Spinoza : Baruch de Spinoza (1632-1677), a Dutch philosopher, was constantly attacked for his heretical views.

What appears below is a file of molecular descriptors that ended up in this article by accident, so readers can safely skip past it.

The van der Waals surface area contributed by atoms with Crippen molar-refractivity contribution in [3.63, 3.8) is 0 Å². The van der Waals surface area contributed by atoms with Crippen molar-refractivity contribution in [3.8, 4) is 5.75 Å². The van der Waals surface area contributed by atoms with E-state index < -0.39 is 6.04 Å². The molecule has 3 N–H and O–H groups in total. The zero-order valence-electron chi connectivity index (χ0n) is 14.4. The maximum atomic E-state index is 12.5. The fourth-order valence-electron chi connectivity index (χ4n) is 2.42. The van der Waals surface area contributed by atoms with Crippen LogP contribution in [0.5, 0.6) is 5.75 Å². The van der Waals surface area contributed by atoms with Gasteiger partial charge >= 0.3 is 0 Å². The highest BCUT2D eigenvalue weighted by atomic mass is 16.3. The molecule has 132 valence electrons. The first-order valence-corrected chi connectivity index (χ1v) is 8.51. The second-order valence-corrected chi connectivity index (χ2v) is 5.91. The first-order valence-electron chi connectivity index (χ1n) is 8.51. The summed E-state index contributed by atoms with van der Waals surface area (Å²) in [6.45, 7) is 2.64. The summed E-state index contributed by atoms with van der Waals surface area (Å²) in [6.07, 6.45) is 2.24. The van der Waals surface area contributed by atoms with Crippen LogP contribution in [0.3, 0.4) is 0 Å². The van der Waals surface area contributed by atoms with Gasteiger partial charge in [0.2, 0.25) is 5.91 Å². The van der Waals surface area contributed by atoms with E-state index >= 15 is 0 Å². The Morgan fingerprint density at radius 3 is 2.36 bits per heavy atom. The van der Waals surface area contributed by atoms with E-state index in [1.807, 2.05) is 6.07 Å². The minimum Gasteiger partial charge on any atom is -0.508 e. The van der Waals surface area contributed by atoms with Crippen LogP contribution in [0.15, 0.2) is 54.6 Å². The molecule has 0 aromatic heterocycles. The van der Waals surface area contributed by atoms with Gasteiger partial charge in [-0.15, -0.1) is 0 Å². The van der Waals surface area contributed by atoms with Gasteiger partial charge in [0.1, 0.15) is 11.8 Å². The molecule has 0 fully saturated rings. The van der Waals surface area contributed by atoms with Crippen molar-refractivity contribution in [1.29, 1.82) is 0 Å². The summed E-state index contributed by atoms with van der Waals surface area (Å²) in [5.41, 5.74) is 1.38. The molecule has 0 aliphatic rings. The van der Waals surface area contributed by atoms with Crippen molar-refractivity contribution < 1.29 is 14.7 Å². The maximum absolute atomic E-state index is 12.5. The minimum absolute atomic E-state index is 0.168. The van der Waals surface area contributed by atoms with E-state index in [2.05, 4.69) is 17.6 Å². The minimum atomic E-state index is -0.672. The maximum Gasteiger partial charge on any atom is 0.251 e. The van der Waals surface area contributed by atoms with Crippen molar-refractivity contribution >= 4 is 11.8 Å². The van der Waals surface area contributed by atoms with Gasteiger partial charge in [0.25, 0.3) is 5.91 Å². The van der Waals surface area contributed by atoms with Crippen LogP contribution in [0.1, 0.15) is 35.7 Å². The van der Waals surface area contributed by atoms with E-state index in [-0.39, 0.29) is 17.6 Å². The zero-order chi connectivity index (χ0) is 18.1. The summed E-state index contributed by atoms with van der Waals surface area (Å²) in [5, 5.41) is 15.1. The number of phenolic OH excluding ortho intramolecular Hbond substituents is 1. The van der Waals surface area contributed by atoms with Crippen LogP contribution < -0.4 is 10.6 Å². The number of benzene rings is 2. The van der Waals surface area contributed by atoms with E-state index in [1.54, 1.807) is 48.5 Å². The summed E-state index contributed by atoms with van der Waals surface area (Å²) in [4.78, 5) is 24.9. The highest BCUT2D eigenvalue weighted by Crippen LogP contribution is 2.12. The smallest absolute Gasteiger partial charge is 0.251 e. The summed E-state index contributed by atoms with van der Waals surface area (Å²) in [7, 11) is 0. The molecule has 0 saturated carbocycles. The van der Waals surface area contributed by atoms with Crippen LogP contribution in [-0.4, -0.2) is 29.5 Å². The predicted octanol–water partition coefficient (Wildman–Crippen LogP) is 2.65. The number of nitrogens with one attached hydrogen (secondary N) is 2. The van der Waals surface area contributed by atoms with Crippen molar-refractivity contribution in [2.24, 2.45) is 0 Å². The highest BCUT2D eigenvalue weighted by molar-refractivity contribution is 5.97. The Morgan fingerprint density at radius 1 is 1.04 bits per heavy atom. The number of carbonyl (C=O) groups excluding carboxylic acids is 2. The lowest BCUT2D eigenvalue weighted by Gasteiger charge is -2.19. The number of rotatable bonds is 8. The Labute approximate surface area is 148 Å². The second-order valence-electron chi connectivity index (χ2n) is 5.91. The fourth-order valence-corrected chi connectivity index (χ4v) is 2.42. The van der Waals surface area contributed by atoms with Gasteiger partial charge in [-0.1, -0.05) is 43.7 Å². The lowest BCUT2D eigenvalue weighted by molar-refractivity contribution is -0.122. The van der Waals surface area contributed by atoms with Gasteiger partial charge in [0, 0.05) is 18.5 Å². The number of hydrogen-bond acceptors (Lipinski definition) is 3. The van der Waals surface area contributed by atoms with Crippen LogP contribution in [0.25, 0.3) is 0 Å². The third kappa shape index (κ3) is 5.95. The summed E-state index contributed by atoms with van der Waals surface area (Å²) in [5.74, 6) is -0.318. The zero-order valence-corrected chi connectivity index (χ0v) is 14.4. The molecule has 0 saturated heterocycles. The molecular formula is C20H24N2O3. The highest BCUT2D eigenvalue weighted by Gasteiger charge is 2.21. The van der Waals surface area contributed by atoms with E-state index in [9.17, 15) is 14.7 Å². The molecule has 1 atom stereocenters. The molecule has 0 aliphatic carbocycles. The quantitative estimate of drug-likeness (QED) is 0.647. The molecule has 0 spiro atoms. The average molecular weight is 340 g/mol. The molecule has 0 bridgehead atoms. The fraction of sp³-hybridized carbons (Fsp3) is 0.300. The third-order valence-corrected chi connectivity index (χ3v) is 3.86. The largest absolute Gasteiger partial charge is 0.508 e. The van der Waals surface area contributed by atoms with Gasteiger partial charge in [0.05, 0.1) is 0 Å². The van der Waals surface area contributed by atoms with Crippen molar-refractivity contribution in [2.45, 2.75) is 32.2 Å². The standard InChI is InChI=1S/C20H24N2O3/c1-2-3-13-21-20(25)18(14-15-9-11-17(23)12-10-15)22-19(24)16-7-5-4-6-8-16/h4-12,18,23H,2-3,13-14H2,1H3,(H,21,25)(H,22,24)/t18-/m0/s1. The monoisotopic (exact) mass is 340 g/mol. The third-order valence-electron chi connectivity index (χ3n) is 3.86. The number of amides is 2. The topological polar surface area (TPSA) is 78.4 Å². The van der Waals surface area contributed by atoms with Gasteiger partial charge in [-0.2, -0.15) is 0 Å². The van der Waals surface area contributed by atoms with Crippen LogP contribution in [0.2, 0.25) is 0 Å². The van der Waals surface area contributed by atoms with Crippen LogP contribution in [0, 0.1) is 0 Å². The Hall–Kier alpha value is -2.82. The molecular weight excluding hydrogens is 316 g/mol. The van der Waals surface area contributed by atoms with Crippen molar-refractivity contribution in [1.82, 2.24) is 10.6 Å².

Friedrich NietzscheBeyond Good and Evil: Part II - Aphorism #25152310 years, 6 months ago